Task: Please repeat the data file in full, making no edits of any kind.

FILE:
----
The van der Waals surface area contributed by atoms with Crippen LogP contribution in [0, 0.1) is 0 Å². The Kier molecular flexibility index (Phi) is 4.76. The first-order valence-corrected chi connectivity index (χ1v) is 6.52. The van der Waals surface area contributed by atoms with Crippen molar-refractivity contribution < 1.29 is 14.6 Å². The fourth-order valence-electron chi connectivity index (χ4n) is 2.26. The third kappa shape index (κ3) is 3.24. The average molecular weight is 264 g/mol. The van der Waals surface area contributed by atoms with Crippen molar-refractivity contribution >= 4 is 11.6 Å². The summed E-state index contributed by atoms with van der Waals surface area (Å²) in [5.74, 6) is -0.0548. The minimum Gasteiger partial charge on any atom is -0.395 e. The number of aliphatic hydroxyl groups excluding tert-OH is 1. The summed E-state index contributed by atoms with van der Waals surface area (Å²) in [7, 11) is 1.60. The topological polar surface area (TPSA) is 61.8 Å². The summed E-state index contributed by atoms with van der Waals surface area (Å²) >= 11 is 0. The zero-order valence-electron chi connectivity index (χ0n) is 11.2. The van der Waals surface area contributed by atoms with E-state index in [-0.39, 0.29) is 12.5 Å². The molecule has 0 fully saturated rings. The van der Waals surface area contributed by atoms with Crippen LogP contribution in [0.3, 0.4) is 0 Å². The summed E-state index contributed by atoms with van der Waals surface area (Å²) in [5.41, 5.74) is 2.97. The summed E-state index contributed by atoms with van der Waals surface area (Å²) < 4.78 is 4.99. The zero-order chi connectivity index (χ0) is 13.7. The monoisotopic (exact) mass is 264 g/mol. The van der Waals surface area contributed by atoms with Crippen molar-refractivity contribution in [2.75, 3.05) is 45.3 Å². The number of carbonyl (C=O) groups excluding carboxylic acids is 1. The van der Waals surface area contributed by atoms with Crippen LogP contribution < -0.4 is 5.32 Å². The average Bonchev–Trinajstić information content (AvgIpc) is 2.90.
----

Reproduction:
The van der Waals surface area contributed by atoms with Crippen LogP contribution in [0, 0.1) is 0 Å². The Kier molecular flexibility index (Phi) is 4.76. The first-order valence-corrected chi connectivity index (χ1v) is 6.52. The van der Waals surface area contributed by atoms with Crippen molar-refractivity contribution < 1.29 is 14.6 Å². The fourth-order valence-electron chi connectivity index (χ4n) is 2.26. The third kappa shape index (κ3) is 3.24. The average molecular weight is 264 g/mol. The van der Waals surface area contributed by atoms with Crippen molar-refractivity contribution >= 4 is 11.6 Å². The summed E-state index contributed by atoms with van der Waals surface area (Å²) in [5.74, 6) is -0.0548. The minimum Gasteiger partial charge on any atom is -0.395 e. The number of aliphatic hydroxyl groups excluding tert-OH is 1. The summed E-state index contributed by atoms with van der Waals surface area (Å²) in [7, 11) is 1.60. The topological polar surface area (TPSA) is 61.8 Å². The summed E-state index contributed by atoms with van der Waals surface area (Å²) >= 11 is 0. The zero-order valence-electron chi connectivity index (χ0n) is 11.2. The van der Waals surface area contributed by atoms with E-state index in [-0.39, 0.29) is 12.5 Å². The molecule has 0 fully saturated rings. The van der Waals surface area contributed by atoms with Crippen LogP contribution in [0.3, 0.4) is 0 Å². The summed E-state index contributed by atoms with van der Waals surface area (Å²) in [5.41, 5.74) is 2.97. The summed E-state index contributed by atoms with van der Waals surface area (Å²) < 4.78 is 4.99. The zero-order chi connectivity index (χ0) is 13.7. The monoisotopic (exact) mass is 264 g/mol. The van der Waals surface area contributed by atoms with Crippen molar-refractivity contribution in [2.75, 3.05) is 45.3 Å². The number of carbonyl (C=O) groups excluding carboxylic acids is 1. The van der Waals surface area contributed by atoms with Crippen LogP contribution < -0.4 is 5.32 Å². The average Bonchev–Trinajstić information content (AvgIpc) is 2.90.